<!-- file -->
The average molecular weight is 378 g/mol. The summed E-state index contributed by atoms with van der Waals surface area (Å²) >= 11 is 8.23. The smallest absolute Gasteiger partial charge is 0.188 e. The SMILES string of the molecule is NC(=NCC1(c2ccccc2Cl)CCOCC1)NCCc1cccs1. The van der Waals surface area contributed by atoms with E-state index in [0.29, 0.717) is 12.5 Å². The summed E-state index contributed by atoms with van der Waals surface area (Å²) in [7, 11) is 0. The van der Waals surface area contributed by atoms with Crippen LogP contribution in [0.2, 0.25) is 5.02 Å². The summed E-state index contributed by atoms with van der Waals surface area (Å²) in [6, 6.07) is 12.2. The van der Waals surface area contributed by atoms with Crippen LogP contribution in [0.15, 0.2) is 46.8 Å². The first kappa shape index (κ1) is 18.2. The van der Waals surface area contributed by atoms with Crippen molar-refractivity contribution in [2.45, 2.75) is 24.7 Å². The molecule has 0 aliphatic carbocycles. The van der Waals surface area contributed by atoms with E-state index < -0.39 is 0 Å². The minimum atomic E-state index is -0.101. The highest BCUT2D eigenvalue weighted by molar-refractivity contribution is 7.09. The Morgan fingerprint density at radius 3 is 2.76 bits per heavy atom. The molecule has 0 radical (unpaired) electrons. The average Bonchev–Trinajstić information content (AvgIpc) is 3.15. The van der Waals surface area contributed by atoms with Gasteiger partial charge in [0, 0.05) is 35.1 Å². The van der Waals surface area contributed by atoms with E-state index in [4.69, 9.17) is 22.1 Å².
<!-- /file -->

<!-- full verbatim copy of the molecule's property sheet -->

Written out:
The average molecular weight is 378 g/mol. The summed E-state index contributed by atoms with van der Waals surface area (Å²) >= 11 is 8.23. The smallest absolute Gasteiger partial charge is 0.188 e. The SMILES string of the molecule is NC(=NCC1(c2ccccc2Cl)CCOCC1)NCCc1cccs1. The van der Waals surface area contributed by atoms with E-state index in [0.29, 0.717) is 12.5 Å². The summed E-state index contributed by atoms with van der Waals surface area (Å²) in [7, 11) is 0. The van der Waals surface area contributed by atoms with Crippen LogP contribution in [0.2, 0.25) is 5.02 Å². The summed E-state index contributed by atoms with van der Waals surface area (Å²) in [6, 6.07) is 12.2. The van der Waals surface area contributed by atoms with Crippen LogP contribution in [0.15, 0.2) is 46.8 Å². The first kappa shape index (κ1) is 18.2. The van der Waals surface area contributed by atoms with Crippen molar-refractivity contribution in [2.45, 2.75) is 24.7 Å². The molecule has 0 aliphatic carbocycles. The van der Waals surface area contributed by atoms with E-state index < -0.39 is 0 Å². The minimum atomic E-state index is -0.101. The highest BCUT2D eigenvalue weighted by molar-refractivity contribution is 7.09. The Morgan fingerprint density at radius 3 is 2.76 bits per heavy atom. The molecule has 0 radical (unpaired) electrons. The average Bonchev–Trinajstić information content (AvgIpc) is 3.15. The van der Waals surface area contributed by atoms with Gasteiger partial charge in [0, 0.05) is 35.1 Å². The van der Waals surface area contributed by atoms with E-state index in [4.69, 9.17) is 22.1 Å².